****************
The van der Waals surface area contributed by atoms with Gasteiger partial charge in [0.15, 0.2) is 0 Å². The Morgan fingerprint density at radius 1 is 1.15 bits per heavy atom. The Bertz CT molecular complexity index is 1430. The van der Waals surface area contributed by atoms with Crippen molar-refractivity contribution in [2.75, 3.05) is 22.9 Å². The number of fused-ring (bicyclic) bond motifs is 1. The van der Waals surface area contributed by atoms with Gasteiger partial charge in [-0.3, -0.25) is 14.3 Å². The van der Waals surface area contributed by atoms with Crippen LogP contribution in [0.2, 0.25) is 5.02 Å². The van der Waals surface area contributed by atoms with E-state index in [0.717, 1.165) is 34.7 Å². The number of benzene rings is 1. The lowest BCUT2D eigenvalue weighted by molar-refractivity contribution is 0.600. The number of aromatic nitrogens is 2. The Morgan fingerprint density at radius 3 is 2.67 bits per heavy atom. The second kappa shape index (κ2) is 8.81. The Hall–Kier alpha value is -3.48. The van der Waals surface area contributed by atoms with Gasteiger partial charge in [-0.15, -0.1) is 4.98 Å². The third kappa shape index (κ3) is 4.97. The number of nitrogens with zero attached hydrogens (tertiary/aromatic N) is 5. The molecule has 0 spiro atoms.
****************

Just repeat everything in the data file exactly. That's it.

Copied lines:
The van der Waals surface area contributed by atoms with Gasteiger partial charge in [0.15, 0.2) is 0 Å². The Morgan fingerprint density at radius 1 is 1.15 bits per heavy atom. The Bertz CT molecular complexity index is 1430. The van der Waals surface area contributed by atoms with Crippen molar-refractivity contribution in [2.75, 3.05) is 22.9 Å². The number of fused-ring (bicyclic) bond motifs is 1. The van der Waals surface area contributed by atoms with Gasteiger partial charge in [-0.3, -0.25) is 14.3 Å². The van der Waals surface area contributed by atoms with Crippen LogP contribution in [0.2, 0.25) is 5.02 Å². The van der Waals surface area contributed by atoms with E-state index in [0.717, 1.165) is 34.7 Å². The number of benzene rings is 1. The lowest BCUT2D eigenvalue weighted by molar-refractivity contribution is 0.600. The number of aromatic nitrogens is 2. The Morgan fingerprint density at radius 3 is 2.67 bits per heavy atom. The second kappa shape index (κ2) is 8.81. The Hall–Kier alpha value is -3.48. The van der Waals surface area contributed by atoms with Gasteiger partial charge in [-0.15, -0.1) is 4.98 Å². The third kappa shape index (κ3) is 4.97. The number of nitrogens with zero attached hydrogens (tertiary/aromatic N) is 5. The molecule has 0 spiro atoms.